BlackJack, NamedPipes and PowerShell Classes – Oh My!

In my last blog post, I introduced you to using .NET named pipes to implement BlackJack across different PowerShell processes and even across the network.  In this blog post, we will take a look at what it is like to convert the previous procedural implementation to an object-oriented implementation using the class support in the preview version of Windows PowerShell 5.0 – specifically the version in the Windows 10 Technical Preview.  Note: “preview” version means that the classes feature is likely to change between now and when PowerShell 5.0 ships.  Hopefully that means it gets better but there is always the possibility the feature gets pulled.

One of the major benefits of object-oriented programming is encapsulation i.e. you can put related code and state together into a single class definition rather than have it spread across your source code.  This makes it easier to fix bugs because certain types of bugs tend to impact all code that touches a specific data structure.  In procedural code you tend to look all over for that code but in an object-oriented implementation the code tends to be within the same class definition.  Here’s an example from the “procedural” version of the BlackJackDealer script.  These are the variables and functions that deal with cards, the deck and the hand:

$suits = 'Clubs','Diamonds','Hearts','Spades'
$ranks = 'Ace','2','3','4','5','6','7','8','9','10','Jack','Queen','King'

function GetShuffledDeck {
    $deck = 0..3 | Foreach {$suit = $_; 0..12 | Foreach { 
                      $num = if ($_ -eq 0) {11} elseif ($_ -ge 10) {10} else {$_ + 1}
                      [pscustomobject]@{Suit=$suits[$suit];Rank=$ranks[$_];Value=$num}}
                   }
    for($i = $deck.Length - 1; $i -gt 0; --$i) {
        $rndNdx = Get-Random -Maximum ($i+1)
        $temp = $deck[$i]
        $deck[$i] = $deck[$rndNdx]
        $deck[$rndNdx] = $temp
    }
    $deck
}

function GetValueOfHand($hand) {
    $sum = ($hand | Measure-Object Value -Sum).Sum
    if ($sum -gt 21) {
        $sum = ($hand | Foreach {if ($_.Value -eq 11) {1} else {$_.Value}} | Measure-Object -Sum).Sum
    }
    $sum
}

function IsHandBust($hand) {
    (GetValueOfHand $hand) -gt 21
}

function IsHandBlackJack($hand) {
    if ($hand.Length -ne 2) { return $false }
    (GetValueOfHand $hand) -eq 21
}

function DumpHand($hand) {
    $cards = $hand | Foreach {DumpCard $_}
    $OFS = ', '
    "$cards"
}

function DumpCard($card) {
    "$($card.Rank) of $($card.Suit)"
}

$cardNdx = -1
$deck
function DealCard {
    if ($cardNdx -lt 0) {
        WriteToPipeAndLog 'Deck empty, reshuffling deck' > $null
        $script:deck = GetShuffledDeck
        $script:cardNdx = $deck.Length - 1
    } 
    $deck[$script:cardNdx--]
}

Note the script level variables $suits, $ranks and $cardNdx.  With functions you have to be careful to remember to use script scope when you need to modify a script scope variable e.g.:

$deck[$script:cardNdx--]

It’s easy to forget to use the $script: prefix and that can lead to hard to find bugs.   It’s also not so obvious which of these functions are using the script scope variables.  Sure you can use your editor’s Find feature to determine that but in more complex cases involving multiple dot-sourced scripts, using Find can be more challenging.  Ideally you’d like to have the variables with the functions that use those variables encapsulated together.

BTW modules provide encapsulation and at this point in time, modules provide better support for encapsulation than PowerShell classes do. That is, variables in modules default to private but can be made public.  In PowerShell classes, the equivalent is a property but unfortunately at this time, properties can only be public.  But since this post is about classes and not modules, let’s press on.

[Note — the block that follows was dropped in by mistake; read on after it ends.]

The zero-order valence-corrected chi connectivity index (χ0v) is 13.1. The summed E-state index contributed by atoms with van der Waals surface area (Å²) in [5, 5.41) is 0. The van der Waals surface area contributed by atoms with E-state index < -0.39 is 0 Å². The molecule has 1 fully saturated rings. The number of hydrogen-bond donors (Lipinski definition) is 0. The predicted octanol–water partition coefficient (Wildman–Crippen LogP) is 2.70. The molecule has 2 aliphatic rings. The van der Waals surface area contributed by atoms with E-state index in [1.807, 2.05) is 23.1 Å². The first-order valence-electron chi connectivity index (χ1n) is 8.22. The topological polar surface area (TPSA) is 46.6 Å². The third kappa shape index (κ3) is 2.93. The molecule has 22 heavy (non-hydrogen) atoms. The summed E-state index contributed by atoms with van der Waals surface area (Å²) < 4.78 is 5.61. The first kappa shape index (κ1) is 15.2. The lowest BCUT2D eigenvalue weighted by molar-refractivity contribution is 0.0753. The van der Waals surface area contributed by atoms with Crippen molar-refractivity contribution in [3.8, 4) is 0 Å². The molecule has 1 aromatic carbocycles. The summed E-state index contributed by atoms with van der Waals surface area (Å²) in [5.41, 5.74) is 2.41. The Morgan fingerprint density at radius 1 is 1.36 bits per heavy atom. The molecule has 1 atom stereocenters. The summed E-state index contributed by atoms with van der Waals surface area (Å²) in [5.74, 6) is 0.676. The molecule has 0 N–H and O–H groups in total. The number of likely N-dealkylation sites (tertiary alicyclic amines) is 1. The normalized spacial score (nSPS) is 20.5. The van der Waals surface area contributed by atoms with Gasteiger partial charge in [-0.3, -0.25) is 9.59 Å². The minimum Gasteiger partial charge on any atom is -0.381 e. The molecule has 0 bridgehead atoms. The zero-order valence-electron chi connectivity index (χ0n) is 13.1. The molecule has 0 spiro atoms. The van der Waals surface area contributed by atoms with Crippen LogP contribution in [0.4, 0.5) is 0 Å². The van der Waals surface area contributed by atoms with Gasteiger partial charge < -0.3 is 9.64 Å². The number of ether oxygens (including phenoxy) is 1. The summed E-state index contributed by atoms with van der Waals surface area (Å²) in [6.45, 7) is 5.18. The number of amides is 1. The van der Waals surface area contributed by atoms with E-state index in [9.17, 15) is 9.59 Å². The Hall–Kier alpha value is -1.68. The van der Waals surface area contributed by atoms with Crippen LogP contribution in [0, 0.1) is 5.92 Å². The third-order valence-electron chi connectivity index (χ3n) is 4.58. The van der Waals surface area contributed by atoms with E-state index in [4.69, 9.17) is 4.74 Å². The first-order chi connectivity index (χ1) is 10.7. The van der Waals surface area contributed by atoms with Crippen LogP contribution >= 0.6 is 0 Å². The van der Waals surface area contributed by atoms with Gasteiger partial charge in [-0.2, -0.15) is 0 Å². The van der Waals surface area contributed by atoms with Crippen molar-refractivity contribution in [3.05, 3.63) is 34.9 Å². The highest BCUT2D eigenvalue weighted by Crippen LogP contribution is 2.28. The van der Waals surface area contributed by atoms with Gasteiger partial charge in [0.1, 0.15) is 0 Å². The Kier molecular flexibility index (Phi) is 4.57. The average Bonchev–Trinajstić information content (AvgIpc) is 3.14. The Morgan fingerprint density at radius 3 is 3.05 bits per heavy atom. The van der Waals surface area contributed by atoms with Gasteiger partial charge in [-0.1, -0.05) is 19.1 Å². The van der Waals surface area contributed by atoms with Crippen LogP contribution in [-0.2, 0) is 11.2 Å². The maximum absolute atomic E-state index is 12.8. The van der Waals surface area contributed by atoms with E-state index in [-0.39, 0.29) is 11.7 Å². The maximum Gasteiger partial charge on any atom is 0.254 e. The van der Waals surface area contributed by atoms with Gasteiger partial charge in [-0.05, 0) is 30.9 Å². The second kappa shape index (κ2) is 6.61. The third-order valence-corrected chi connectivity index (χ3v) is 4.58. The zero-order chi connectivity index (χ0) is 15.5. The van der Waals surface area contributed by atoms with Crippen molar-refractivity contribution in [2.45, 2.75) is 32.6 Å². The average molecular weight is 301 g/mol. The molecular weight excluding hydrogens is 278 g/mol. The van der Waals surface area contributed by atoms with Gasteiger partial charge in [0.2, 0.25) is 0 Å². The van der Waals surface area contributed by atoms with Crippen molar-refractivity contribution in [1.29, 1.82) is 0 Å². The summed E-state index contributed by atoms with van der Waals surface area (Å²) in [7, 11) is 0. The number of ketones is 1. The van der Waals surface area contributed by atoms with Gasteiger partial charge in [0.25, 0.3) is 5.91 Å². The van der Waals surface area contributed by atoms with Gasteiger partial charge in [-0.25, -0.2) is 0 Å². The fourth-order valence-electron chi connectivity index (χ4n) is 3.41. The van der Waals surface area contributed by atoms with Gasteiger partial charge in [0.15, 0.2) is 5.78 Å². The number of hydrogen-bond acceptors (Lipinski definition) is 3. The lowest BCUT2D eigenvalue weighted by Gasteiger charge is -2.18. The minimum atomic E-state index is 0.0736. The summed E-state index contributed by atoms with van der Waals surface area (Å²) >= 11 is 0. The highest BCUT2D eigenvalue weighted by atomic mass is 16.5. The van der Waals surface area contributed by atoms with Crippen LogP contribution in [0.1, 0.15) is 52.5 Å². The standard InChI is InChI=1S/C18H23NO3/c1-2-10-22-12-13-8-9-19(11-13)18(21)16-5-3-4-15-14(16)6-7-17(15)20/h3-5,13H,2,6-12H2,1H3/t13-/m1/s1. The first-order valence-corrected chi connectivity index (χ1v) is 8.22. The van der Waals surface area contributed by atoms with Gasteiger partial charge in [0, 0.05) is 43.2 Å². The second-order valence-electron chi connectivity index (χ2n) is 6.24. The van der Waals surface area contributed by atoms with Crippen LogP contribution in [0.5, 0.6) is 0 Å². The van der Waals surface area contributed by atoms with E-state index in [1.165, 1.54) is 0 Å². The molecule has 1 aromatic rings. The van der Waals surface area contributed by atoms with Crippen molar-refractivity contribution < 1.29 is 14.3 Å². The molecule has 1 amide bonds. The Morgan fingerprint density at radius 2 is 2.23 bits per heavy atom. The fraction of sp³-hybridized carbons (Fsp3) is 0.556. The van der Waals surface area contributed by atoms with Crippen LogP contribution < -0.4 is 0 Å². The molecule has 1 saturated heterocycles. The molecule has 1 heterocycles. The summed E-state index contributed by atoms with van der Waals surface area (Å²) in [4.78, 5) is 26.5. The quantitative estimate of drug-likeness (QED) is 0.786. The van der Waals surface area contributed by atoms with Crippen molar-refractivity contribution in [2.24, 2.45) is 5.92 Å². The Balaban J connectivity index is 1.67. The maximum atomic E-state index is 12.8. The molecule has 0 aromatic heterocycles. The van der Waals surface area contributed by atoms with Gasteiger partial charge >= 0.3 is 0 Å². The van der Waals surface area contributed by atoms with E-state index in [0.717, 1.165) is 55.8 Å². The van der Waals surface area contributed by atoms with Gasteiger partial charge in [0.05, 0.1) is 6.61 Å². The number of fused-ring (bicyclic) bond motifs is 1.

Let’s look at the equivalent implementation using classes (and an enum).

# Updated for Windows 10 Preview Build 9879 - new 'hidden' keyword 
# and added support for semi-colon separated enum fields.
enum Suit { Clubs; Diamonds; Hearts; Spades }

class Card {
    [Suit]$Suit
    [string]$Rank
    [int]$Value

    Card($s, $r, $v) {
        $Suit = $s
        $Rank = $r
        $Value = $v
    }

    [string] ToString() {
        return "$Rank of $Suit"
    }
}

class Deck {
    hidden [Card[]]$Cards
    hidden [Pipe] $Pipe
    hidden [int]$Index

    Deck([Pipe]$p) {
        $this.Index = 0
        $ranks = 'Ace','2','3','4','5','6','7','8','9','10','Jack','Queen','King'
        $this.Cards = 0..3 | Foreach { $suit = $_; 0..12 | Foreach { 
                              $num = if ($_ -eq 0) {11} elseif ($_ -ge 10) {10} else {$_ + 1}
                              [Card]::new([Suit]$suit, $ranks[$_], $num)
                          }
                      }
        $this.Shuffle()
        $this.Pipe = $p
    }

    [void] Shuffle() {
        for($i = $this.Cards.Length - 1; $i -gt 0; --$i) {
            $rndNdx = Get-Random -Maximum ($i+1)
            $temp = $this.Cards[$i]
            $this.Cards[$i] = $this.Cards[$rndNdx]
            $this.Cards[$rndNdx] = $temp
        }
    }

    [Card] DrawCard() {
        if ($this.Index -gt $this.Cards.Length - 1) {
            $this.Shuffle()
            $this.Index = 0
            Write-Host ($this.Pipe.WriteLine('Deck empty, reshuffling deck'))
        }
        return $this.Cards[$this.Index++]
    }

    [string] ToString() {
        $OFS = ', '
        return "$Cards"
    }
}

class Hand {
    hidden [Deck]$Deck
    hidden [Card[]]$Cards

    Hand([Deck]$d) {
        $this.Deck = $d
        $this.Cards = $d.DrawCard(), $d.DrawCard()
    }

    [Card] DrawCard() {
        $card = $Deck.DrawCard()
        $this.Cards += $card
        return $card
    }

    [int] GetValueOfHand() {
        $sum = ($Cards | Measure-Object Value -Sum).Sum
        for ($i = $Cards.Length - 1; ($i -ge 0) -and ($sum -gt 21); $i--) {
            if ($Cards[$i].Value -eq 11) {
                $Cards[$i].Value = 1
                $sum -= 10
            }
        }
        return $sum
    }

    [string] ToString() {
        $OFS = ', '
        return "$Cards"
    }

    [string] ToDealerString() {
        return $this.Cards[0].ToString() + ', hole card'
    }

    [bool] IsBlackJack() {